Zoo in Fort Carson

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  • Denver Zoo
    Families get an up-close look at exotic creatures such as komodo dragons, red kangaroos, and warthogs in exhibits designed to closely mimic their natural habitat. Guests can also take a ride atop a hand-carved wooden animal on the Conservation Carousel or travel around the zoo on the Pioneer Train.
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    2300 Steele Street
    Denver, CO US
  • Butterfly Pavilion
    Beetles, butterflies, and spiders, oh my. Those account for just some of the more than 5,000 tiny creatures that call Butterfly Pavilion home. The zoo wants the world to appreciate invertebrates, which make up 97 percent of the world's animal species, and to that end its grounds show off the diversity of their habitats. Size: an 11-acre campus and a 30,000-sq.-ft. indoor facility with four exhibit halls Eye Catchers: 1,200 butterflies flap their colorful wings across the Tropical Conservatory. Crown Jewel: Crawl-A-See-Em, home of tiny creatures including Rosie the tarantula Don't Miss: the outdoor gardens and nature trails, where grasses, orchids, and other plants attract insects at different stages of their lives, including those angst-filled months inside the cocoon Hands-On Activities: touch sea stars, sea cucumbers, and horseshoe crabs at Water's Edge. Special Programs: Rainforest Yoga classes
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    6252 West 104th Avenue
    Broomfield, CO US
  • American Numismatic Association
    With a collection of more than 250,000 wealth-related objects, The ANA Money Museum educates currency-curious visitors on the history, art, and science of money. Catch the sparkle from silvery English coins from Oliver Cromwell's reign at the Coins, Crown, and Conflict exhibit. Or, watch golden change from 1795 to 1933 gleam in the Harry W. Bass Jr. Gallery, which also features a complete collection of $3 coins. Anyone who uses raw chunks of silver to brush his or her teeth will admire the die-cast craftsmanship and the image of the Goddess of Liberty cast on the museum's two U.S. 1804 dollars, of which there are only 15 known copies.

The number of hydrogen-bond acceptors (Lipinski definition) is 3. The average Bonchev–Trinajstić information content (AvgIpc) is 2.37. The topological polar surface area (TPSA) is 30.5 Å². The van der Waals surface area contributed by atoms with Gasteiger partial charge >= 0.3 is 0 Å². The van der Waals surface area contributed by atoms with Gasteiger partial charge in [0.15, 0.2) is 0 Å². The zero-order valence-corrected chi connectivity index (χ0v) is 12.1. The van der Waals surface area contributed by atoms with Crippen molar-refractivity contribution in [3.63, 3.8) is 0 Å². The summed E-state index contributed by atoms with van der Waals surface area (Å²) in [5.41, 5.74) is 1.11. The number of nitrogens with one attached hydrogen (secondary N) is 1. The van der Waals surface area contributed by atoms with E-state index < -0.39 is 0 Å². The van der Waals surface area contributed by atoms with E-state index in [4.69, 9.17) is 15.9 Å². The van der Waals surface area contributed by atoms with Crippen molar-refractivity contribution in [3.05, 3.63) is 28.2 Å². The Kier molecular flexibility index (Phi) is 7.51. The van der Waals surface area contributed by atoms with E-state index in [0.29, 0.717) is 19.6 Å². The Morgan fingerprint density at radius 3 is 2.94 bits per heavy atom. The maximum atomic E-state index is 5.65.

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    818 N Cascade Ave
    Colorado Springs, CO US
  • Garden of The Gods Visitor Center
    Garden of The Gods is a national natural landmark located in Colorado Springs, Colorado. The visitor center and park are open only at specific times of the year, so please check their website before making travel plans. The park offers spectacular views of sandstone rock formations and has an excellent visitor’s center that houses a café, souvenir shop, and educational materials. The area is one of the most photographed in the world, with the snow-capped Pikes Peak in the background. The park seeks to educate visitors about the development of the many magnificent rock formations in the area. Group tours are available, along with field trips for students of all ages. Garden of the Gods Park has developed a movie called, “How Did Those Red Rocks Get There?” that has become very popular. The 14-minute film is shown on a 23 foot screen and gives the geological history of the formation of red rocks and the Garden of the Gods park.
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    1805 North 30th Street
    Colorado Springs, CO US
  • Fairytails Pony Parties
    Established: 2013 Reservations/Appointments: Required Staff Size: 2–10 people Average Duration of Services: 30–60 minutes Pro Tip: Wear pants and a comfortable pair of shoes or boots. No flip flops or shorts. Parking: Free street parking Most Popular Attraction/Offering: FairyTails Ponies & The Fairylands Recommended Age Group: All ages
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    11070 Hardy Road
    Colorado Springs, CO US
  • Garden of the Gods Trading Post
    Garden of the Gods Trading Post was built in the 1920s by trader Charles Strausenback and continues to sell goods today, with an array of updated offerings such as keepsakes, Native American art, and caf? sandwiches. The Manitou Outpost feathers necks with gold leaf pendants ($12.99+), sheaths feet in soft suede and moosehide Minnetonka moccasins ($38+), and enlivens shelves with keepsakes such as miniature painted ponies ($32.99+), whose neighing registers as soprano squeaks. After walking among the Pueblo pottery ($465+) and Navajo weavings ($310+), guests at the Balanced Rock Grill can indulge in a buffalo burger ($7.50) or unwrap a dried tomato tortilla gorged with spicy chicken and cheddar cheese ($7.95). Patrons can also people-watch at outside tables while sipping from a tap beer ($4.50) and discussing the complications of fashioning mukluks from Yeti hide.
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    324 Beckers Lane
    Manitou Springs, CO US

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